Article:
There are a few fundamental things that all young adults should understand before applying for a credit card:
- You must pay back every dollar you charge.
- Credit card interest accrues daily when you carry a balance.
- Your interest rate can play a huge role in your monthly bill if you aren’t paying off your charges completely each month.
The key takeaway is that credit should be used wisely. When it’s used responsibly, it can go a long way to building a solid financial future. Save for what you want, and only use credit when you’re confident you’ll be able to pay off the charges regularly and, therefore, minimize any accrued interest. For more information about credit card basics, check out the following articles from NerdWallet:
- Ultimate Guide to Understanding Your Credit Score and Score Ranges
- Credit Card Basics for High School Students
Financial Skill #4: Learn How to Write a Check
While check writing may seem old-fashioned to some, the skill certainly still serves a purpose, even in our current world of online banking.
For example, during a young adult’s first independent housing experience, many find that a check will likely be the preferred form of rent payment, among other necessary expenses, so it’s important to know how to write one. This interactive check-writing simulation provides helpful guidance on how to correctly write a check.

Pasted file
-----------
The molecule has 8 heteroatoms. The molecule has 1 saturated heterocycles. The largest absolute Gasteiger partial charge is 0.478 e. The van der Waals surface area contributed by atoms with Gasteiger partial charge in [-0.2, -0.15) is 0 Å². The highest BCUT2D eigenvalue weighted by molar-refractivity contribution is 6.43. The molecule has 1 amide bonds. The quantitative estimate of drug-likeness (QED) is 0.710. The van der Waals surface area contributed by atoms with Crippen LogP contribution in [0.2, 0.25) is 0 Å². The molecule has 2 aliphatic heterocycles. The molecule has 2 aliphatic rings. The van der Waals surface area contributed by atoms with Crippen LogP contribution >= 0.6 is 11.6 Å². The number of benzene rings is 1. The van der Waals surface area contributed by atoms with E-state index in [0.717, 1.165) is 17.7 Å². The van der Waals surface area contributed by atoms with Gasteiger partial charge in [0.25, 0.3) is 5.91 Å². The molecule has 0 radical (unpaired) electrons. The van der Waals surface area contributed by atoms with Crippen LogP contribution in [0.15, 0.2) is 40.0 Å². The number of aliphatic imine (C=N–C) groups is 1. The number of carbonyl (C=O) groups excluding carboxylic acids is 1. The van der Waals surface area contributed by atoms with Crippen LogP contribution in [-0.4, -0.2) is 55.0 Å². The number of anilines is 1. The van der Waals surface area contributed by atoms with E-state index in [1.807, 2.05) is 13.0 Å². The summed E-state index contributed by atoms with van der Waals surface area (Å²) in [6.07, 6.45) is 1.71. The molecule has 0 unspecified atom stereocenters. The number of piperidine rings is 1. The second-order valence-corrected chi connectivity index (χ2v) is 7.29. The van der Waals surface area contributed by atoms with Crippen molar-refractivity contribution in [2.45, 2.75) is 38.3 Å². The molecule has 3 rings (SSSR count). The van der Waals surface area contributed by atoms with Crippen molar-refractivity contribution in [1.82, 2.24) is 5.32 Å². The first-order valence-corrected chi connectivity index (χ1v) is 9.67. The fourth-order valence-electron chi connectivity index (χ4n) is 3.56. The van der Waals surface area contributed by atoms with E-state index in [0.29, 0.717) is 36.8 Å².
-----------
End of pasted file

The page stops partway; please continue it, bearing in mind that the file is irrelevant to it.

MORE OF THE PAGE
Additional Resources on Financial Skills for Students and Young Adults
While this information isn’t intended to be an all-inclusive guidance or resource compilation for financial literacy, it is meant to be a basic springboard of key principles every young adult should know. Below are a few additional digital resources providing more insights on financial literacy:
- MoneySKILL®educates students about the basic understanding of money-management fundamentals. The course includes the content areas of income, expenses, saving and investing, credit, and insurance.
- EVERFIoffers interactive, online financial literacy resources to K-12 schools free of charge.
If you have questions about your specific situation or would like to learn more, contact a member of Waverly Advisor’s financial planning team.
Ashley Tucker serves as a Financial Planning Associate with Waverly Advisors. Click here to learn more about her or to reach out to her directly.
Disclosure: You should not assume that any information provided serves as the receipt of, or as a substitute for, personalized investment advice from Waverly Advisors, LLC (“Waverly”). This article reflects information available at the time it was written and should be used as a reference only. Talk to your Waverly advisor, or a professional advisor of your choosing, for the most current information and for guidance specific to your situation. Please Note: The scope of the services to be provided depends upon the needs of the client and the terms of the engagement. A copy of Waverly’s current written disclosure Brochure and Form CRS (Customer Relationship Summary) discussing our advisory services and fees remain available at https://waverly-advisors.com.